So, given the significant changes to my class during the first week after break, things were a little chaotic for a few days. That didn't stop me from launching into my mini penguin unit, and the kids absolutely loved it! It blew their minds to learn that penguins do not, in fact, live in the North Pole, and that they're only found in the Southern Hemisphere. One student refused to accept that penguins and polar bears don't live in the same place- he was convinced that polar bears love to eat penguins! One thing I love about first graders- the sense of conviction they feel when they are convinced they are right about something. 

We kicked off the penguin- filled fun with New Years resolutions- aka "penguin pledges." They came up with all kinds of interesting goals, ranging from "I want to learn Hindi because my parents speak it" to "I will eat Mandarin oranges" (love how specific he was with that one). My favorite:

"I will do more than 100 pooshups!" Love the sound spelling here!

Our Readers' Workshop focus for the week was comparing and contrasting, so I checked out a few nonfiction books about penguins and other polar animals for our mini lessons. We had already leaned about owls earlier in the year, so I pulled it this anchor chart we had made, and led a discussion about penguins vs. owls:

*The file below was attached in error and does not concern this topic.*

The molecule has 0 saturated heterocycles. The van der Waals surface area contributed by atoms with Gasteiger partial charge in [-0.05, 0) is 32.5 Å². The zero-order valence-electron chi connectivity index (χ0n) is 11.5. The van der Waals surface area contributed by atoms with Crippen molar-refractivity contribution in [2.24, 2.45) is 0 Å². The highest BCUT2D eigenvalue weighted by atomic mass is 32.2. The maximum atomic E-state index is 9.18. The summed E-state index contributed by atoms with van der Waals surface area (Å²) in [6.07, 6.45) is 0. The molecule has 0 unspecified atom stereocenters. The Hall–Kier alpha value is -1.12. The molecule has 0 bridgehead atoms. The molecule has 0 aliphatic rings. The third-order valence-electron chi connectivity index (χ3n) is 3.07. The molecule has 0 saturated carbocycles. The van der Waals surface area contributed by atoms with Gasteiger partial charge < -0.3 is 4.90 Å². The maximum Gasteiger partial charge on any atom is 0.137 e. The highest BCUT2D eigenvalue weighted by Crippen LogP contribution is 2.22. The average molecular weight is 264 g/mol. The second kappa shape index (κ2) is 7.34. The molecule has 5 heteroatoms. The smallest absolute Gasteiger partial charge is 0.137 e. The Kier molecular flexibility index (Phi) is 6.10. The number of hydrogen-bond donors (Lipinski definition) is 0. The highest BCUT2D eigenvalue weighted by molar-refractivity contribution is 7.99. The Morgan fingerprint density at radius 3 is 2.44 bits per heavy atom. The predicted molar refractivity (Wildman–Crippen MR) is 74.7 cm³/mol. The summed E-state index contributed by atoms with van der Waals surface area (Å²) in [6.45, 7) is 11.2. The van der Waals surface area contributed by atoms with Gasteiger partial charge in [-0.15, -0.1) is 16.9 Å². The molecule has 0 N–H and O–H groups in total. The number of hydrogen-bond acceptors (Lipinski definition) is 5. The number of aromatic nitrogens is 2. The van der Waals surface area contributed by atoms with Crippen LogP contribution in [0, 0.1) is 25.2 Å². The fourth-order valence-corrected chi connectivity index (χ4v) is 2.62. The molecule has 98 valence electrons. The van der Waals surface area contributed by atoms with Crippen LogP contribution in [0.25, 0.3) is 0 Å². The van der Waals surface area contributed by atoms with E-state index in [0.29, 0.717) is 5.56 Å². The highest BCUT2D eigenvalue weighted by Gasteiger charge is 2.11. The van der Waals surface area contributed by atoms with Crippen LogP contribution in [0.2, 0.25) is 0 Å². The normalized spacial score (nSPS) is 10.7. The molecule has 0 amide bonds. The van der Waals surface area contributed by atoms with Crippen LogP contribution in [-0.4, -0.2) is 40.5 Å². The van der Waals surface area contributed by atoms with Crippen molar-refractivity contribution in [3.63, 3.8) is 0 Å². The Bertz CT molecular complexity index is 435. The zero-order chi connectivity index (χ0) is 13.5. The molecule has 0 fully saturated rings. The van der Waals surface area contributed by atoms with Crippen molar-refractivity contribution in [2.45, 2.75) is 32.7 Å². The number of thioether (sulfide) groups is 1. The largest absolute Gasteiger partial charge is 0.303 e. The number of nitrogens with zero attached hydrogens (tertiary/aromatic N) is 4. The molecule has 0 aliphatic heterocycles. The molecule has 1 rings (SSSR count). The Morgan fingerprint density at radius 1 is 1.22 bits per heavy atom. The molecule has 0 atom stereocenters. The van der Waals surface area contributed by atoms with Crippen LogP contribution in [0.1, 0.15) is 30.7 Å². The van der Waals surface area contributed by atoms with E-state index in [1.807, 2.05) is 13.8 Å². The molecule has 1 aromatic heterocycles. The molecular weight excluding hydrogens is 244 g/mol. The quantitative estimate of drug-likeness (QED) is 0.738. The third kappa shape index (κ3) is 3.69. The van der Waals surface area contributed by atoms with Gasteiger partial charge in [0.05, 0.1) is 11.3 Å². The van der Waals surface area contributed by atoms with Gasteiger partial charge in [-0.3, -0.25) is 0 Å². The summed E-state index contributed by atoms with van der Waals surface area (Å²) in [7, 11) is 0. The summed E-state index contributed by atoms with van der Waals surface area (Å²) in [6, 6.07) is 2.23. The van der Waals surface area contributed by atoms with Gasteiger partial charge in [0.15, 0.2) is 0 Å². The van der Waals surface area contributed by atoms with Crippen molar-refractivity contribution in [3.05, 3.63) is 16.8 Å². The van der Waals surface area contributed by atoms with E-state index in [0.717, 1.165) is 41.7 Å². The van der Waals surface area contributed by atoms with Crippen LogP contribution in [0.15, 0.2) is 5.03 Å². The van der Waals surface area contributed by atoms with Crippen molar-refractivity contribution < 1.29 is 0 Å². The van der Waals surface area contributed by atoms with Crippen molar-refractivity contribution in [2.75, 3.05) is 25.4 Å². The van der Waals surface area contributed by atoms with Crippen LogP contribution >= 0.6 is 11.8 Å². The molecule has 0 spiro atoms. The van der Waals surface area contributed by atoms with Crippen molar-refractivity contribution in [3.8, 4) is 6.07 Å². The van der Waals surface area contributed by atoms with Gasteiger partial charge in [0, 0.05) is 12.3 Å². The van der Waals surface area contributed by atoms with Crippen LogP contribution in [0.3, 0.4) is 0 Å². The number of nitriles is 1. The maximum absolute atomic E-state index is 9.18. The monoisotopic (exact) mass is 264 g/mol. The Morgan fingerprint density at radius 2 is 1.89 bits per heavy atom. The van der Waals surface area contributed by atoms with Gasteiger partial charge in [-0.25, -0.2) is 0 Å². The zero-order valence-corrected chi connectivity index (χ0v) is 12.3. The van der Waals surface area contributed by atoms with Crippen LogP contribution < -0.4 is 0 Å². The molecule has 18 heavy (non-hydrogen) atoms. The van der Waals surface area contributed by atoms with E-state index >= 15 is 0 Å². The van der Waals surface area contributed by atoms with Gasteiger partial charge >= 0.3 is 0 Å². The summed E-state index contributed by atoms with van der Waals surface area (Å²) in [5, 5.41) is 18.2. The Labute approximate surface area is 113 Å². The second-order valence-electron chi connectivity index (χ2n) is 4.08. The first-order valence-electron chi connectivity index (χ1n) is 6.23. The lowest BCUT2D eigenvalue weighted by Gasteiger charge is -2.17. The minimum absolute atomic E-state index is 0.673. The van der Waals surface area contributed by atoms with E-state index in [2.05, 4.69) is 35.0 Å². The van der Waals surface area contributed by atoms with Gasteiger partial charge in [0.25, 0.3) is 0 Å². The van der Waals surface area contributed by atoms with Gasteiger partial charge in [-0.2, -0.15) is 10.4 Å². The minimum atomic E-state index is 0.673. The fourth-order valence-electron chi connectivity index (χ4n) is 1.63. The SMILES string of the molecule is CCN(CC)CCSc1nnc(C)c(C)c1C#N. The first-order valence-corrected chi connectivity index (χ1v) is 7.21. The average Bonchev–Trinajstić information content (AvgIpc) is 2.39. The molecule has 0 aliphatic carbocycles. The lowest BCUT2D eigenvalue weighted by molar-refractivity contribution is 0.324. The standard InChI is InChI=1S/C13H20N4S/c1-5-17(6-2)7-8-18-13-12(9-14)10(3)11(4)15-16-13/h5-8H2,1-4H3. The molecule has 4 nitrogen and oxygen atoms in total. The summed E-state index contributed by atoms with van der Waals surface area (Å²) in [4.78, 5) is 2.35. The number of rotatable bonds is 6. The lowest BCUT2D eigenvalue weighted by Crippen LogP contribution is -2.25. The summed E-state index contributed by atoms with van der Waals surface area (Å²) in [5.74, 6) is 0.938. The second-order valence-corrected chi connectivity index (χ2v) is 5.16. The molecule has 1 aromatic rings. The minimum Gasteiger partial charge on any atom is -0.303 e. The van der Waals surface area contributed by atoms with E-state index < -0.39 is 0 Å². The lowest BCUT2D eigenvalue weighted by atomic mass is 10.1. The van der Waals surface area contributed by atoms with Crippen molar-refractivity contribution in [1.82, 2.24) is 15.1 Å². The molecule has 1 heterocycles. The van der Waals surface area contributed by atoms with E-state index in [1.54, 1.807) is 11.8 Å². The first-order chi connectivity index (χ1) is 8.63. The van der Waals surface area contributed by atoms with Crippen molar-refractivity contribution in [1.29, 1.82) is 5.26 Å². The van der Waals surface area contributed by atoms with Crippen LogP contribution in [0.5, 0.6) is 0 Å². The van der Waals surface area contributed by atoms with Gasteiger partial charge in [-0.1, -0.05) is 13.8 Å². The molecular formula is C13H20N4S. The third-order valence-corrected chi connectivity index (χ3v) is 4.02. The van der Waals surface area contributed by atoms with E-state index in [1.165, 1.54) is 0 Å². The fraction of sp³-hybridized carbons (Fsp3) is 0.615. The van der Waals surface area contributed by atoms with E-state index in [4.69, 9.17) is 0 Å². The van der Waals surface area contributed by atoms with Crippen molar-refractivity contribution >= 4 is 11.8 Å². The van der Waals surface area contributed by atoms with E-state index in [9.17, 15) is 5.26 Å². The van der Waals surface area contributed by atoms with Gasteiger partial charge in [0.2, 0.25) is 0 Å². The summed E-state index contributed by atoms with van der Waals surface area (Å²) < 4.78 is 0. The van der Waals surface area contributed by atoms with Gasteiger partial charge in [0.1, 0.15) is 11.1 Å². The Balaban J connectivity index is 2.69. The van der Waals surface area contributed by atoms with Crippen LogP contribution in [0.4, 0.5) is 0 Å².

Then along came polar bears... 

And Venn diagrams to match!

I've got Venn diagrams for penguins/ owls and penguins/ polar bears (with facts to match) in my Penguin Science Activities product available here on TPT. We haven't gotten around to the mini research report available in that pack, too, but that's on the schedule for next week!

We also read about reindeer and narwhals, and although we didn't do any Venn diagrams, students compared and contrasted the animals in their reading journals. To be honest, I didn't know much about narwhals before planning a lesson on them. One kiddo said, "Oh, they're like unicorns, because they have that horn on their heads!"

Another great first grade quote during this unit: "Polar bears don't need to live in groups. They're at the top of the food court!" You never know what will come out if the mouths of first graders!

I planned to introduce adjectives last week, so I put together a noun/ verb/ adjective sort with a penguin theme. I always struggle with finding ways to make grammar fun, so I was relieved to find that they absolutely loved this! I introduced adjectives as a mini- lesson and had the kids brainstorm words to describe penguins; they came up with a great assortment of ideas:

(Forgive the funky- looking penguin. This is what happens when you realize you've got 2 minutes left in your lunch period and you forgot to make your chart.)